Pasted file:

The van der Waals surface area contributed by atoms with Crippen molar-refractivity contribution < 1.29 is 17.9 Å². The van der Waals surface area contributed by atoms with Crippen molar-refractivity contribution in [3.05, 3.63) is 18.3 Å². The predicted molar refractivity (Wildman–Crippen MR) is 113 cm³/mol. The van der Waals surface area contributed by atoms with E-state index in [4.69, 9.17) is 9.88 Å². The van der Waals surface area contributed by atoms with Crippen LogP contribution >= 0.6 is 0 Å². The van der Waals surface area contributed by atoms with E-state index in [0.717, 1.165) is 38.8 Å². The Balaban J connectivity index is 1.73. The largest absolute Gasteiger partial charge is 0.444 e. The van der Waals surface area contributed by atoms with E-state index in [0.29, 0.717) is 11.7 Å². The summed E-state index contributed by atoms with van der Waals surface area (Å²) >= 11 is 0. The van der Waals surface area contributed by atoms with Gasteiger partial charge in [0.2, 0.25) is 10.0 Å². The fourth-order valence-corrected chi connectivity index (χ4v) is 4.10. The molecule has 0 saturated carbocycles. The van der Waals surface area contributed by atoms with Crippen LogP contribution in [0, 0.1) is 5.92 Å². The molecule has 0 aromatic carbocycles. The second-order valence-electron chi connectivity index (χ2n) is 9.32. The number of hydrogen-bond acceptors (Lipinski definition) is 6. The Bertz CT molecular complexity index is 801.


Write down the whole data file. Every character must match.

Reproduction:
The van der Waals surface area contributed by atoms with Crippen molar-refractivity contribution < 1.29 is 17.9 Å². The van der Waals surface area contributed by atoms with Crippen molar-refractivity contribution in [3.05, 3.63) is 18.3 Å². The predicted molar refractivity (Wildman–Crippen MR) is 113 cm³/mol. The van der Waals surface area contributed by atoms with E-state index in [4.69, 9.17) is 9.88 Å². The van der Waals surface area contributed by atoms with Crippen LogP contribution >= 0.6 is 0 Å². The van der Waals surface area contributed by atoms with E-state index in [0.717, 1.165) is 38.8 Å². The Balaban J connectivity index is 1.73. The largest absolute Gasteiger partial charge is 0.444 e. The van der Waals surface area contributed by atoms with E-state index in [0.29, 0.717) is 11.7 Å². The summed E-state index contributed by atoms with van der Waals surface area (Å²) >= 11 is 0. The van der Waals surface area contributed by atoms with Gasteiger partial charge in [0.2, 0.25) is 10.0 Å². The fourth-order valence-corrected chi connectivity index (χ4v) is 4.10. The molecule has 0 saturated carbocycles. The van der Waals surface area contributed by atoms with Crippen LogP contribution in [0, 0.1) is 5.92 Å². The molecule has 0 aromatic carbocycles. The second-order valence-electron chi connectivity index (χ2n) is 9.32. The number of hydrogen-bond acceptors (Lipinski definition) is 6. The Bertz CT molecular complexity index is 801.